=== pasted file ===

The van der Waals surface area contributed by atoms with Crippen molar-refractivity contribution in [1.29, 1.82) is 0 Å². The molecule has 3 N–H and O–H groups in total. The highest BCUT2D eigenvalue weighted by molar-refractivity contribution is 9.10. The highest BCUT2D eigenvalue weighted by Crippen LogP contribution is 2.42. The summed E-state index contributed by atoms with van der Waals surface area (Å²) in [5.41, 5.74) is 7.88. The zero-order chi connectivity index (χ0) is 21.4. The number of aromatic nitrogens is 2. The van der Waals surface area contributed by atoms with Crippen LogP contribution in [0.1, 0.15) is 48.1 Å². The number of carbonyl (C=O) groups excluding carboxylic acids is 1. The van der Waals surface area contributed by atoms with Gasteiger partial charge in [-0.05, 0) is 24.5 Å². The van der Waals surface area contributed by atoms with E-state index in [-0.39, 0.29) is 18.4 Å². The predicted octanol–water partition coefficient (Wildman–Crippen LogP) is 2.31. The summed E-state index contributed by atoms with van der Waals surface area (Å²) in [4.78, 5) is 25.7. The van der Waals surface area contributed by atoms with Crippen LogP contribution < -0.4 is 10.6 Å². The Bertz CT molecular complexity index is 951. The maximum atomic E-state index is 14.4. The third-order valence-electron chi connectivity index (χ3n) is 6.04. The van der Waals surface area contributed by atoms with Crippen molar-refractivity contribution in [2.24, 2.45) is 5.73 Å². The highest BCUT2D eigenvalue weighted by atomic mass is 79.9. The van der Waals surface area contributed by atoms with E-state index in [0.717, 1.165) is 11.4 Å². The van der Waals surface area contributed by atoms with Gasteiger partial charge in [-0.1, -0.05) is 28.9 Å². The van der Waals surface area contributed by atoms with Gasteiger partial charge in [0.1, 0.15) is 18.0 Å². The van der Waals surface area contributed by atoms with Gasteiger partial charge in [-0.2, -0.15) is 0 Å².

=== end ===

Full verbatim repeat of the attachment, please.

The van der Waals surface area contributed by atoms with Crippen molar-refractivity contribution in [1.29, 1.82) is 0 Å². The molecule has 3 N–H and O–H groups in total. The highest BCUT2D eigenvalue weighted by molar-refractivity contribution is 9.10. The highest BCUT2D eigenvalue weighted by Crippen LogP contribution is 2.42. The summed E-state index contributed by atoms with van der Waals surface area (Å²) in [5.41, 5.74) is 7.88. The zero-order chi connectivity index (χ0) is 21.4. The number of aromatic nitrogens is 2. The van der Waals surface area contributed by atoms with Crippen LogP contribution in [0.1, 0.15) is 48.1 Å². The number of carbonyl (C=O) groups excluding carboxylic acids is 1. The van der Waals surface area contributed by atoms with Gasteiger partial charge in [-0.05, 0) is 24.5 Å². The van der Waals surface area contributed by atoms with E-state index in [-0.39, 0.29) is 18.4 Å². The predicted octanol–water partition coefficient (Wildman–Crippen LogP) is 2.31. The summed E-state index contributed by atoms with van der Waals surface area (Å²) in [4.78, 5) is 25.7. The van der Waals surface area contributed by atoms with Crippen LogP contribution < -0.4 is 10.6 Å². The Bertz CT molecular complexity index is 951. The maximum atomic E-state index is 14.4. The third-order valence-electron chi connectivity index (χ3n) is 6.04. The van der Waals surface area contributed by atoms with Crippen molar-refractivity contribution in [2.24, 2.45) is 5.73 Å². The highest BCUT2D eigenvalue weighted by atomic mass is 79.9. The van der Waals surface area contributed by atoms with E-state index in [0.717, 1.165) is 11.4 Å². The van der Waals surface area contributed by atoms with Gasteiger partial charge in [-0.1, -0.05) is 28.9 Å². The van der Waals surface area contributed by atoms with Gasteiger partial charge in [0.1, 0.15) is 18.0 Å². The van der Waals surface area contributed by atoms with Gasteiger partial charge in [-0.2, -0.15) is 0 Å².